Steel Drums Help Bridge Arabs and Jews

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In 2015, local percussionist Harvey Price and Delaware Churches for Middle East Peace formed a steel drums project with Jews and Arabs from Israel called the Peace Drums Project.

Amid the ongoing violence in Israel, Arab and Jewish teens are coexisting by making music together.
In 2015, local percussionist Harvey Price and Delaware Churches for Middle East Peace formed a steel drums project with Jews and Arabs from Israel called the Peace Drums Project.
Beginning April 10, the group will be touring America. Among its stops will be the Abington Presbyterian Church on April 17 and Congregation Rodeph Shalom on April 19. The concerts are free, but people are asked to make a donation.
“When the kids get together and play, you don’t know who’s Jewish and who is Arab,” said Price, an associate professor of percussion at the University of Delaware.
The co-chairs of the Peace Drums Project are Rabbi Michael Beals of Congregation Beth Shalom in Wilmington and Rev. Gregory Knox Jones, the senior pastor/head of staff at Westminster Presbyterian Church, also in Wilmington. The project grew out of a meeting between the clergy of Delaware Churches for Middle East Peace and four rabbis from congregations in Northern Delaware in 2011. 
Price, of Center City, has been an educator and a musician since 1999. He spoke to the Jewish Exponent about the history of the steel drums and the formation of the group.
Steel drums were invented in Trinidad in the World War II era. The roots can be traced to the African slaves who were placed on the island by Spanish and French plantation owners as early as the 16th century.
Through his connections to musicians and teachers in Israel, he began searching for students to create a steel drum band. The project started in 2012 and, after raising $80,000, they bought steel drums from Trinidad and had them shipped to Israel.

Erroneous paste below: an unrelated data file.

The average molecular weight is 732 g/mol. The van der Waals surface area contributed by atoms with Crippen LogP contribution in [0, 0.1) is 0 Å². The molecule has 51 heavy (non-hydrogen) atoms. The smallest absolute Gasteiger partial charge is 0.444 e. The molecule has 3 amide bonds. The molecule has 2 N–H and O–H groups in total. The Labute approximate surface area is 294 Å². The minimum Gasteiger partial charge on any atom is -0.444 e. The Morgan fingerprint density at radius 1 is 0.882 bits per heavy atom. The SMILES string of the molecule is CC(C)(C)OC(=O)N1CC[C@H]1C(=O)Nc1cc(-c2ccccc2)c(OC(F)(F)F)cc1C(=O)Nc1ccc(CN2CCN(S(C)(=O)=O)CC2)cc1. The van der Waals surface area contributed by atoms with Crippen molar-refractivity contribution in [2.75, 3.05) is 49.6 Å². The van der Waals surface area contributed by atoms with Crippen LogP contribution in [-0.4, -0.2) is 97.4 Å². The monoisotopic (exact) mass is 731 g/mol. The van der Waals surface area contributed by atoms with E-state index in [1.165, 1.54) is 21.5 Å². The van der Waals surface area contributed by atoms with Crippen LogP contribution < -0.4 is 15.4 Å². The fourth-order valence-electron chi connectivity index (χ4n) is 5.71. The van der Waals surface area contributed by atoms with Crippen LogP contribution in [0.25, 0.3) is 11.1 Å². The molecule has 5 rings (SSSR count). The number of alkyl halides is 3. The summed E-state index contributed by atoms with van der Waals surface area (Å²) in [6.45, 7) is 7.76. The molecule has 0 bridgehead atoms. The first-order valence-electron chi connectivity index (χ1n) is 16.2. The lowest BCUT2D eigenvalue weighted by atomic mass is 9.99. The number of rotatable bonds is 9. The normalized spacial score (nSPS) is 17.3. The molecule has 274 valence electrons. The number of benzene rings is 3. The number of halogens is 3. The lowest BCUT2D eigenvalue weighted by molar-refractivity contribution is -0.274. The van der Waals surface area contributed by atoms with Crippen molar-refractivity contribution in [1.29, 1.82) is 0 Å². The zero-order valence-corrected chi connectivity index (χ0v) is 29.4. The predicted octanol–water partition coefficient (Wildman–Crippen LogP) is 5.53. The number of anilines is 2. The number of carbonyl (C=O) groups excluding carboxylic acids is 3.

Price then formed a partnership between the Mar Elias Educational Institutions in the Galilean village of Ibillin and the Leo Baeck School in Haifa.
The group is comprised of 20 middle school students — 10 Arab and 10 Jewish — who practice together once a week. They began performing a year and a half ago.
“Through playing and rehearsing, the kids formed a great bond,” Price said.
Price texts, emails and Skypes with the children, but also has visited them several times. He said the cultural differences are irrelevant; it’s the music that brings them together.
Most of the students had never seen steel drums, let alone played one.
“One reason I love this instrument is you can take someone with zero musical background and teach them very quickly about how to play music in an ensemble,” Price said.
While the students have performed a handful of concerts in Israel, it was always his goal to come to America. For many, this will be their first time in the U.S., and everyone is looking forward to it.
One of those students is Dror Sefer-Cohen, 13, of Haifa.
Sefer-Cohen, who has played the piano and ukulele for more than six years, said that because of his musical background learning the steel drums was a “piece of cake.” He enjoys playing the drums and has made many new Arab friends.
“I found [steel drums] fascinating,” he said. “I really wanted to learn how to play it, since I like music so much.”
One of his classmates is Amelia, 13, a California native now living in Haifa. Amelia, who had no music experience, said that not only has she enjoyed playing the drums, but participating in the project has made her a more mature person.
Interacting with Arabs is nothing new for her. When she was younger, she went to an Arab-Jewish summer camp and told the Exponent that religion never matters when socializing.
“The reason I got involved with the program is because I wanted to make new friends, interact with Arab children my age, get to know them as true friends just like any other friends of mine and playing the steel drums with them is beautiful,” she said.
“I love the steel drums music,” she continued. “And when I work together as a team with my new Arab friends to play the songs on all the different positions, I feel like there is no other conflict going on around us because we’re working together.”
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